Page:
WEDNESDAY 20 APR 2016 9:55 AM


Quality products, customer service excellence, openness and transparency and ethical business are the key points the Reputation Institute’s Ed Coke says build corporate reputation. The organisation has measured reputation across seven parameters for the past two decades.

The RepTrak 150 rating explores reputation within the framework of financial performance and uses seven factors, like quality of services, innovation and governance, to determine which companies have the best reputations. This year’s report shows UK companies lagging behind their European and international counterparts, a trend Coke says has been on the rise in recent years.

Lego tops the charts, followed closely by Ikea. “There is a fundamental difference between sentiments that the media picks up on and the longer-term reputational trends. Lego is an example where we’ve seen strong performance for a number of years now. They’re a regular top 10 player. I wouldn’t say it’s bulletproof, but they take a holistic response to managing their reputation and dealing with those issues around sentiment and we see that reflected in the data set,” Coke says.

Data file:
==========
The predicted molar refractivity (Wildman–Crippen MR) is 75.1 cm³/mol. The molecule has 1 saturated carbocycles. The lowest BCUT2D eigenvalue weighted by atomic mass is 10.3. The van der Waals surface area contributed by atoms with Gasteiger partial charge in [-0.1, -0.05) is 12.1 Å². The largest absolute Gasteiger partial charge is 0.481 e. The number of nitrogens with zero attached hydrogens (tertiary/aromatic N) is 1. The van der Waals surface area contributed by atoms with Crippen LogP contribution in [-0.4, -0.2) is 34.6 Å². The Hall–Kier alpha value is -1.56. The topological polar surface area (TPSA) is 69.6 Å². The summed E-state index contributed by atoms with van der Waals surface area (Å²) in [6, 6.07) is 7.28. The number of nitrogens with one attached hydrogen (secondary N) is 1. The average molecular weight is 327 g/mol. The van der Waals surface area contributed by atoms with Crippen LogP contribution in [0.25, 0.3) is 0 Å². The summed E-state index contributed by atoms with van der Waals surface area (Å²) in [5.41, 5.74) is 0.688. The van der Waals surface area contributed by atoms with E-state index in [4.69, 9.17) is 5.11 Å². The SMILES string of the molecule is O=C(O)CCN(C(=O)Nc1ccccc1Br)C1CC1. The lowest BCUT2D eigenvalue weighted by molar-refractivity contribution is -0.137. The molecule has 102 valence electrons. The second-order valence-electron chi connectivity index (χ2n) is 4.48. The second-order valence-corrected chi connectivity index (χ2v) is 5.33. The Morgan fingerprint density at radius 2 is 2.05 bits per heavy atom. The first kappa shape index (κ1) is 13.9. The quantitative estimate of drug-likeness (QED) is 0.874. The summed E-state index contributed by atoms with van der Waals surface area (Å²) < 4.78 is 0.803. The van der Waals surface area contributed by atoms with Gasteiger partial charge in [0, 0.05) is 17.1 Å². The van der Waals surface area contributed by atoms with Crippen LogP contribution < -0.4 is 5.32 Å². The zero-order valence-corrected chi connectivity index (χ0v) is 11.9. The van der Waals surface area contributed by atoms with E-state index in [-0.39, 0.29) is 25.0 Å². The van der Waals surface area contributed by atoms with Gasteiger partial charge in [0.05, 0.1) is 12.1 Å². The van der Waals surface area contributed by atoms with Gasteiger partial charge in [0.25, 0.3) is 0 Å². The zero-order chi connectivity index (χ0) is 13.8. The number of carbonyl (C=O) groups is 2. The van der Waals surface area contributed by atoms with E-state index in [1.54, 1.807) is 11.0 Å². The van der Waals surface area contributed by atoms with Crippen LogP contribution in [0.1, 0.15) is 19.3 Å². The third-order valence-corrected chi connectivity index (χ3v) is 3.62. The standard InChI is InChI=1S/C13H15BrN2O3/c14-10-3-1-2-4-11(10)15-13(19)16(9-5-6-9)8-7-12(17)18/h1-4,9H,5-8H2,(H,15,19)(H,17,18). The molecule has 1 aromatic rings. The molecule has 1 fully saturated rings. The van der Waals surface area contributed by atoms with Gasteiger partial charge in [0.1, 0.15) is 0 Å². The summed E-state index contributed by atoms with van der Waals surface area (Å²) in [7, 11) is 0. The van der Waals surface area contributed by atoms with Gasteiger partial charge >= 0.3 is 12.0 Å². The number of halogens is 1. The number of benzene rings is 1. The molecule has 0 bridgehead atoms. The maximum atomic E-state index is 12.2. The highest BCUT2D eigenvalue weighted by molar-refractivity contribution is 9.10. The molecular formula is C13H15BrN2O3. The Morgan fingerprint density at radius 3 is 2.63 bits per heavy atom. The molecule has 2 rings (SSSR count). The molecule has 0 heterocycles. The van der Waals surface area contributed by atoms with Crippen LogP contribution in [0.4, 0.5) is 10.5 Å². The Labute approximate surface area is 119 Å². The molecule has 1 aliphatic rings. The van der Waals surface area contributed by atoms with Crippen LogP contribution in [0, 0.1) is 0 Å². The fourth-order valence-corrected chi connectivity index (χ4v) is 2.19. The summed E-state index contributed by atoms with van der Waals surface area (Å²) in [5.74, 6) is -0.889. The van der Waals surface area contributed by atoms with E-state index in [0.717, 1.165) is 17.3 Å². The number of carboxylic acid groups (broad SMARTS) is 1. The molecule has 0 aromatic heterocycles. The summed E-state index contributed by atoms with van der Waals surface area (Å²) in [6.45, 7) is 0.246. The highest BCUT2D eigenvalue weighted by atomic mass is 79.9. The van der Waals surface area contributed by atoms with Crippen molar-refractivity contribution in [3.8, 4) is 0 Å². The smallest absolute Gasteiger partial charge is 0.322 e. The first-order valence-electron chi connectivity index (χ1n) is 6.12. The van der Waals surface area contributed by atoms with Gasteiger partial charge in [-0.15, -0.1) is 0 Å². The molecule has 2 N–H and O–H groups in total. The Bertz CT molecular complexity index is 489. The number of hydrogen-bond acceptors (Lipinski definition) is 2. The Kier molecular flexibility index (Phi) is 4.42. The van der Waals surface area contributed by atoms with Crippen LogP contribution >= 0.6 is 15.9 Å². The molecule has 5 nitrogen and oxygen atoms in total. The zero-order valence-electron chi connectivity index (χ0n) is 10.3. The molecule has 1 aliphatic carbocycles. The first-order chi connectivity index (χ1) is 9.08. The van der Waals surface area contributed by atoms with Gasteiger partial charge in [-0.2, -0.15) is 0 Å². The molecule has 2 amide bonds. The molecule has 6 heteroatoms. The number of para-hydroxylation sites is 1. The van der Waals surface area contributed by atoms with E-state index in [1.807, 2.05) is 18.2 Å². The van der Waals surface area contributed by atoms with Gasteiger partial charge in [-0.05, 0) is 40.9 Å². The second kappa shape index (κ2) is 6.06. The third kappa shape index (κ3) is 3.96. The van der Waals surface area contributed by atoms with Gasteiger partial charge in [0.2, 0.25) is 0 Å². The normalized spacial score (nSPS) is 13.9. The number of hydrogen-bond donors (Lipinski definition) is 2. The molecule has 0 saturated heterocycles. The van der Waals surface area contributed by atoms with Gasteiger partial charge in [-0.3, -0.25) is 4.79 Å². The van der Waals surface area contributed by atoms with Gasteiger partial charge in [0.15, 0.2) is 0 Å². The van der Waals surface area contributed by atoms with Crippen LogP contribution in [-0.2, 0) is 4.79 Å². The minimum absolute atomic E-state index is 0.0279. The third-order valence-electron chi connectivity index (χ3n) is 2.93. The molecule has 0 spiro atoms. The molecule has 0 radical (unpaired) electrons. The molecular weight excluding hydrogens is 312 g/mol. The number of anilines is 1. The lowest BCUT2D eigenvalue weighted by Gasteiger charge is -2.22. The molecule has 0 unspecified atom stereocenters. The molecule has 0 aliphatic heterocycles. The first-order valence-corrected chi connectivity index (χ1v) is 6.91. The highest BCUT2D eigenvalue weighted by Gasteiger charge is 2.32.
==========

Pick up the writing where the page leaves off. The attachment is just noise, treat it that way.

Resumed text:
The only two British companies in the top 10 are Rolls Royce and Aston Martin, at fifth and sixth, respectively. Coke says traditionally reputationally-sound companies like John Lewis and M&S are no longer leading the pack internationally, “When you look at the likes of the bedrocks of the UK’s strong reputational performers in the past, they’re still strong, but we do see increased competition in the round from international challengers.”

He also notes that retail banking is still recovering from the recession and other sectors like telecoms and utilities are perennially low-ranking sectors. Yet, Nationwide and O2 stand out as responding well to reputation challenges.

Crisis can impact poor reputation, as Thomas Cook, TalkTalk and Volkswagen have discovered. “The salient lesson there is to learn from some of the mistakes from others in terms of handling a crisis and to learn from some of the benefits of those international organisations that have been in the news for the right reasons,” says Coke.

The trend toward a lower reputation for UK companies balks the global standard which shows people of any given country prefer their country’s companies to international ones. That the UK public does not, puts UK plcs at a competitive disadvantage, according to the Reputation Institute.

The top 10:

  1. Lego
  2. Ikea
  3. BMW Group
  4. Sony
  5. Rolls-Royce
  6. Aston Martin
  7. Rolex
  8. Samsung
  9. Bosch
  10. Kellogg’s